in illusion and neglect of spiritual welfare.
Such statements may appear to be those of the unsophisticated literalist.
Indeed, academics have often interpreted Gaudiya Vaishnava philosophy,
with it's concept of achintya40
(inconceivability), as being anti-intellectual, opposed to the use
of rationale, or just downright irrational. In actuality the systematic
search for knowledge is not rejected but subsumed to the process
of bhakti. Lord Krishna confirms that the ultimate result of knowledge
( jnana) is surrender to the authority of the Lord (B.G.
7.19). Devotees further explain this, claiming that acceptance of
the inconceivability of God, and a subsequent understanding of the
need to accept revelationary knowledge to know Him, is in itself
rational. This has sometimes been termed 'reasonable faith' as opposed
to 'blind faith'.
The apparent dichotomy between belief (derived from faith) and
knowledge (derived from empirical science) is a particularly Western
construct41-and a biased one. In both cases, for the empiricist
and the revelationist, it is a question of faith; specifically,
faith in authority, whether it be to guru or orientalist, scripture
or scientific thesis. Dr. Kim Knott argues in favour of this:
'Faith in the origins of revealed scripture is important
to most devotees; dependence on historical 'facts' is important
to most scholars of religion. To some extent the issue, both for
the devotee and the scholar, becomes one of 'authority'.42'
This discussion is not to condemn academia but to demonstrate the
shortcomings of empiricism within the domain of revealed knowledge.
The opinions of those with commitment (so necessary for subjective
realisation and effective transmission) may well compliment the
objectivity of the dispassionate scholar, provided he or she can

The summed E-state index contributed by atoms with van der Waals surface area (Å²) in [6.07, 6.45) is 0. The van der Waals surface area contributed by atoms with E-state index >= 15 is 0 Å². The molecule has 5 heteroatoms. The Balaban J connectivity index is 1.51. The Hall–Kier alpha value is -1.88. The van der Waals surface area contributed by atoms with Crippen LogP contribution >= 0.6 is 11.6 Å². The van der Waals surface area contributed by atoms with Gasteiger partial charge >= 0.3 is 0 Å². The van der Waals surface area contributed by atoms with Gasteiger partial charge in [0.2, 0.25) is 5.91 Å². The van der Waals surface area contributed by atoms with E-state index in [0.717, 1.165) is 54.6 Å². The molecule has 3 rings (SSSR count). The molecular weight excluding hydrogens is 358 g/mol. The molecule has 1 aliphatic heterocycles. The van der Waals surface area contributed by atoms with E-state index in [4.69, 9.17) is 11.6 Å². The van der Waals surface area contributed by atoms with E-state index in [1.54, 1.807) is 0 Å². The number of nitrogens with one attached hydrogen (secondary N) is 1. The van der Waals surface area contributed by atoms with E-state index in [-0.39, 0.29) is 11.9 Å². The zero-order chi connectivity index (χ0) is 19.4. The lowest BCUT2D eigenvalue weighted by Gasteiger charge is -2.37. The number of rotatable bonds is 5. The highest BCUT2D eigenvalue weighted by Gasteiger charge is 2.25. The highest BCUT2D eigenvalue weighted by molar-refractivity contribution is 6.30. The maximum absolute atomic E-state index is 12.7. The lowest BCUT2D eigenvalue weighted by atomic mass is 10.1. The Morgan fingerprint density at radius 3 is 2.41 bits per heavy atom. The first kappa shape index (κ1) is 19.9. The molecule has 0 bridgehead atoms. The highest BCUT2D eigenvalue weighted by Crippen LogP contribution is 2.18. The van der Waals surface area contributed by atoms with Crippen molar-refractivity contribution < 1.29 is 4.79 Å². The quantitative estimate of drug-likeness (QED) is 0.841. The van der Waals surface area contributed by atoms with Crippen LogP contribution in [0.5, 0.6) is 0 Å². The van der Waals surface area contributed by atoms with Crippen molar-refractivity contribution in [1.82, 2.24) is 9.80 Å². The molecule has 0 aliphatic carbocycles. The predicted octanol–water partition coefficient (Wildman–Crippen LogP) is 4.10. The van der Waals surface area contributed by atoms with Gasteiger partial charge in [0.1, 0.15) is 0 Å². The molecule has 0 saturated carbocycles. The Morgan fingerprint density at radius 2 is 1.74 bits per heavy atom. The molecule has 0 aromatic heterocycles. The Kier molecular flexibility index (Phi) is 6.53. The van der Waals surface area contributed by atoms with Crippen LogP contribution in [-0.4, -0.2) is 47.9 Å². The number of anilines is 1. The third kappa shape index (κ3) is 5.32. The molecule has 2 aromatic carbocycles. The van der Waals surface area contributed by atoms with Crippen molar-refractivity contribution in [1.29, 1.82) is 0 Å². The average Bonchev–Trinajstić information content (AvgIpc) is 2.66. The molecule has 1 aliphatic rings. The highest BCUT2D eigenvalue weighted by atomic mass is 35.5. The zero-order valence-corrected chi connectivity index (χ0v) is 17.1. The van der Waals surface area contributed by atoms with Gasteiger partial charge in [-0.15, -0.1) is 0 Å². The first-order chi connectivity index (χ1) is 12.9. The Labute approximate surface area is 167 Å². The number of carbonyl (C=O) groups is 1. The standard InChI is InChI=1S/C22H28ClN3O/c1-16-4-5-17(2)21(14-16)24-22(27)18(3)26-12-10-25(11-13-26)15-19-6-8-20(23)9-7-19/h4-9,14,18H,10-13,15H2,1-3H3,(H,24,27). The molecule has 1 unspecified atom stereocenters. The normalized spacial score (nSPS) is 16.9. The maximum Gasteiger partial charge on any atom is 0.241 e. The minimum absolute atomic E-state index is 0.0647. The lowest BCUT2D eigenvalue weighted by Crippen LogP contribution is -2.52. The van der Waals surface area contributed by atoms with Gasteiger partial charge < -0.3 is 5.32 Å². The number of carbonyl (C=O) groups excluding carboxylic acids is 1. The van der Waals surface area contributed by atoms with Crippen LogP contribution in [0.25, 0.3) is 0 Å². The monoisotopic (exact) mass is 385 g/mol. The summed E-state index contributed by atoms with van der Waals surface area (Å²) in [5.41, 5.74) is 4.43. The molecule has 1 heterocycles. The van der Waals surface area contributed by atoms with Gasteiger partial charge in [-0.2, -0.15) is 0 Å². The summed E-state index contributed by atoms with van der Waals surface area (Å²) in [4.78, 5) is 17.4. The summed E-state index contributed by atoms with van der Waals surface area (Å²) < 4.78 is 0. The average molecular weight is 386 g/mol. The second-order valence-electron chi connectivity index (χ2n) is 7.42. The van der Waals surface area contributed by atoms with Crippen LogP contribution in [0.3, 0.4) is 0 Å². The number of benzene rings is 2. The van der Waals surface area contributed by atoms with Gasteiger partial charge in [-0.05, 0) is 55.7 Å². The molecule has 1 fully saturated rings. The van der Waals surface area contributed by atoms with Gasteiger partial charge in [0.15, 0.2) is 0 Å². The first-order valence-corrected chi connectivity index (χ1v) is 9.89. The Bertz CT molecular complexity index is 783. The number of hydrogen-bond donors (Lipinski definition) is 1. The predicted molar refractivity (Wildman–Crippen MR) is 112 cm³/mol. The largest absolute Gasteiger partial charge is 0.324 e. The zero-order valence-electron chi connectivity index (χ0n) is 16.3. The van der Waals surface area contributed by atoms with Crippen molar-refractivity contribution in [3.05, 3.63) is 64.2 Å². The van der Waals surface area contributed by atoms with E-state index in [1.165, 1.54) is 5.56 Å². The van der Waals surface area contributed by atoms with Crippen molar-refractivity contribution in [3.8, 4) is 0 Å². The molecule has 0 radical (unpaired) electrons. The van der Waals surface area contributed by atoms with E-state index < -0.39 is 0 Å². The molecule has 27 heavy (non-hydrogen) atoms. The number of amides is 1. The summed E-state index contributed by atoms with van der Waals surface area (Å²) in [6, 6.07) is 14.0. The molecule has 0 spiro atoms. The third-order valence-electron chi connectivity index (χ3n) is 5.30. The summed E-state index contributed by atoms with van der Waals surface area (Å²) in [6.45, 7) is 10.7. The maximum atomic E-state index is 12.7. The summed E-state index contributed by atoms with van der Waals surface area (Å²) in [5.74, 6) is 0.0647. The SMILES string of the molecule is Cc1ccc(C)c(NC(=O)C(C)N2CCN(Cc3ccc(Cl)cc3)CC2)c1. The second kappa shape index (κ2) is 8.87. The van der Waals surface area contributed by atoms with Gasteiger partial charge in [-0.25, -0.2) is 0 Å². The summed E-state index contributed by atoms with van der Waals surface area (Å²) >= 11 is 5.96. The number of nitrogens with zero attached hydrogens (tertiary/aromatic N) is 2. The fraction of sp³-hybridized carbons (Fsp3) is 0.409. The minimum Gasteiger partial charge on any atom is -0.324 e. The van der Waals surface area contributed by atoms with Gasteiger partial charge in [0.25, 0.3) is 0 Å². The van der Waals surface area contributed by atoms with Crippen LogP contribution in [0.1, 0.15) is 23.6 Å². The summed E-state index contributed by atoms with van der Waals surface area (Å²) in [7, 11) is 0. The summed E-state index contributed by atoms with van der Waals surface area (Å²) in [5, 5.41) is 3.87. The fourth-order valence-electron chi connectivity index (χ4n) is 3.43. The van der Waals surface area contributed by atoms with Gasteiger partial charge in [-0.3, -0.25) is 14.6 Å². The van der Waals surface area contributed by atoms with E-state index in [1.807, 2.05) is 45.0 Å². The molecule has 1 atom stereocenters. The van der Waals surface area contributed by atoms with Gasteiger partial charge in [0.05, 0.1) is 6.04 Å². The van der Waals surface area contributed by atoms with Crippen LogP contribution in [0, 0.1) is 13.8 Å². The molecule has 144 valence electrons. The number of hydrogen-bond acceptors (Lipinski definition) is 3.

maintain objectivity43 . The problems
arise however when the scholar:
(a) is biased (as we'll discuss later with regards to the early
(b) accepts as canonical facts theories presented by others whose
methodology is flawed.
(c) tries to fit a religious tradition into a predetermined conceptual
model, often based on philosophical or religious predilections.
I'd also add (from the other side, as it were) that the devotee
benefits from interaction with the scholar. Such contact encourages
reflection and reassessment and prevents complacency, blind literalism
and unquestioning allegiance. The RE world in Britain is already
appreciating the benefits of mutual interaction between the two
communities-professional and confessional. In the recent development
of national Model Syllabuses for R.E.44
representatives of the six principal faiths drew up individual reports,
identifying what they would like to see taught in schools.
Many consider this a significant watershed, the result of many years
development in the philosophy of Religious Education and the methodology
of Religious Studies. The phenomenological approach to religion,
initiated in Britain in the late '60s by Dr. Ninian Smart, proposes
that religion cannot be understood devoid of objectivity and empathy.
Religion should not be studied with preconception and bias, nor
divorced from the people behind it-their values, attitudes and personal
experiences. Particularly significant is the development of 'ethnographic'